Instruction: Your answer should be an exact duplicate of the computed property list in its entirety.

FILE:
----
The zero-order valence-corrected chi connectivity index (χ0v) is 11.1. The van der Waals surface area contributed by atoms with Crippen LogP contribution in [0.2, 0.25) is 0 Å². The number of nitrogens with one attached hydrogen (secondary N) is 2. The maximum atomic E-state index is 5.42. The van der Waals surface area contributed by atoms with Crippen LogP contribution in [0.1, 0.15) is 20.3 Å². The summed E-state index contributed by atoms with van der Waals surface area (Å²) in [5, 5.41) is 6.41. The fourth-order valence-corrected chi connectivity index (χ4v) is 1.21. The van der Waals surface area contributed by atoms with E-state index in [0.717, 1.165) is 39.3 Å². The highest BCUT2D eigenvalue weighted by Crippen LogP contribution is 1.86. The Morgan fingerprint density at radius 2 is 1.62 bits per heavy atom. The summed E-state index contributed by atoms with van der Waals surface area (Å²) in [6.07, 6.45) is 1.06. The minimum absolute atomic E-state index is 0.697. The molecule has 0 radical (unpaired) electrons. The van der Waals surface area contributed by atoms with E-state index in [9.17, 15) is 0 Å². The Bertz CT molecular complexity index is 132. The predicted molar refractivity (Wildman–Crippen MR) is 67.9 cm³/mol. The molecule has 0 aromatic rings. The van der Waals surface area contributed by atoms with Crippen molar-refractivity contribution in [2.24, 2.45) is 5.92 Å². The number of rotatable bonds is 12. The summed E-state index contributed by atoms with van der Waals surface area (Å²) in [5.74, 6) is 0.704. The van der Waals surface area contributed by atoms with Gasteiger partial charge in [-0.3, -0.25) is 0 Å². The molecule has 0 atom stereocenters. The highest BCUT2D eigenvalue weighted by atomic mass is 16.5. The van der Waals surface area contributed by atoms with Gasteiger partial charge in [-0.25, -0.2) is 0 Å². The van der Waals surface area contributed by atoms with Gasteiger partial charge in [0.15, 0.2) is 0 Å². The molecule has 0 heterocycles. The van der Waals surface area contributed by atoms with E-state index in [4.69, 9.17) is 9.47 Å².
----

The zero-order valence-corrected chi connectivity index (χ0v) is 11.1. The van der Waals surface area contributed by atoms with Crippen LogP contribution in [0.2, 0.25) is 0 Å². The number of nitrogens with one attached hydrogen (secondary N) is 2. The maximum atomic E-state index is 5.42. The van der Waals surface area contributed by atoms with Crippen LogP contribution in [0.1, 0.15) is 20.3 Å². The summed E-state index contributed by atoms with van der Waals surface area (Å²) in [5, 5.41) is 6.41. The fourth-order valence-corrected chi connectivity index (χ4v) is 1.21. The van der Waals surface area contributed by atoms with E-state index in [0.717, 1.165) is 39.3 Å². The highest BCUT2D eigenvalue weighted by Crippen LogP contribution is 1.86. The Morgan fingerprint density at radius 2 is 1.62 bits per heavy atom. The summed E-state index contributed by atoms with van der Waals surface area (Å²) in [6.07, 6.45) is 1.06. The minimum absolute atomic E-state index is 0.697. The molecule has 0 radical (unpaired) electrons. The van der Waals surface area contributed by atoms with E-state index in [9.17, 15) is 0 Å². The Bertz CT molecular complexity index is 132. The predicted molar refractivity (Wildman–Crippen MR) is 67.9 cm³/mol. The molecule has 0 aromatic rings. The van der Waals surface area contributed by atoms with Crippen molar-refractivity contribution in [2.24, 2.45) is 5.92 Å². The number of rotatable bonds is 12. The summed E-state index contributed by atoms with van der Waals surface area (Å²) in [5.74, 6) is 0.704. The van der Waals surface area contributed by atoms with Gasteiger partial charge in [-0.3, -0.25) is 0 Å². The molecule has 0 atom stereocenters. The highest BCUT2D eigenvalue weighted by atomic mass is 16.5. The van der Waals surface area contributed by atoms with Gasteiger partial charge in [-0.25, -0.2) is 0 Å². The van der Waals surface area contributed by atoms with Gasteiger partial charge in [0.15, 0.2) is 0 Å². The molecule has 0 heterocycles. The van der Waals surface area contributed by atoms with E-state index in [4.69, 9.17) is 9.47 Å².